plants that Lear sold Johnson. Id. Lear filed suit in federal
court asking for a declaratory judgment that Johnson had to
indemnify Lear. Id. at 582. Judge Easterbrook declared that all
"decisions about indemnity should be postponed until the
underlying liability has been established." Id. at 583. Making
any decision earlier may not produce an advisory opinion in the
strictest sense, Judge Easterbrook stated, but "it could be a
mistake, because it would consume judicial time in order to
produce a decision that may turn out to be irrelevant." Id.;
see also Travelers Prop. Cas. Corp. v. Winterthur Int'l,
02-cv-2406, 2002 WL 1391920 (S.D.N.Y. 2002) (deciding that a
declaratory judgment for indemnification between a landlord and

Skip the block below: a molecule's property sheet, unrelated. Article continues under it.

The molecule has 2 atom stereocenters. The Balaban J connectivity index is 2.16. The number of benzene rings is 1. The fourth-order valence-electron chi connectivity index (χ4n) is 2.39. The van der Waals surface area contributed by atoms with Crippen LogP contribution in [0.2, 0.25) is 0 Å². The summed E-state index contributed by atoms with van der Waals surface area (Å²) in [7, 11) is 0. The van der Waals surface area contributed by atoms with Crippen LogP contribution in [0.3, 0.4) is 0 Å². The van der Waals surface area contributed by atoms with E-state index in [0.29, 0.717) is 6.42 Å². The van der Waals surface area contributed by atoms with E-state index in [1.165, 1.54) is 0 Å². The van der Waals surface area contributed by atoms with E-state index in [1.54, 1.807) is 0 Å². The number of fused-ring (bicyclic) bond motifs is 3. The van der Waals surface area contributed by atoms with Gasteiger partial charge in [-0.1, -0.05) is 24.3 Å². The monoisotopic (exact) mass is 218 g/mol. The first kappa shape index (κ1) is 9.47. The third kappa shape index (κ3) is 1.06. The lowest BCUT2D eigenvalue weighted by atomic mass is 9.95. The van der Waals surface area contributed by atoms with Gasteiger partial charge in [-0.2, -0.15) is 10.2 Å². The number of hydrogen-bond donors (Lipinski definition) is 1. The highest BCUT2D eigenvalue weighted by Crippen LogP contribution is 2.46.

tenant was not ripe where the underlying liability had not yet
been established); FSP, Ind. v. Societe General, 02-cv-4786,
2003 WL 124515, at *4 (S.D.N.Y. 2003) ("Claims concerning
indemnification obligations, however, are not ripe for
adjudication until liability has been imposed.").
In the present action, not only have plaintiffs not yet been
sued; after more than three years of discovery their papers do not even mention anyone who was exposed to asbestos. At best,
plaintiffs have shown evidence that defendants released asbestos
into the air at the construction site. (Pl. Opp'n Mem. 11).
However, plaintiffs' amended complaint clearly requests
indemnification "for liability to workers and other third parties
for exposure to asbestos." (Am. Comp. ¶ 41.2).*fn1 It is at
this point, some six years after the work has been competed, too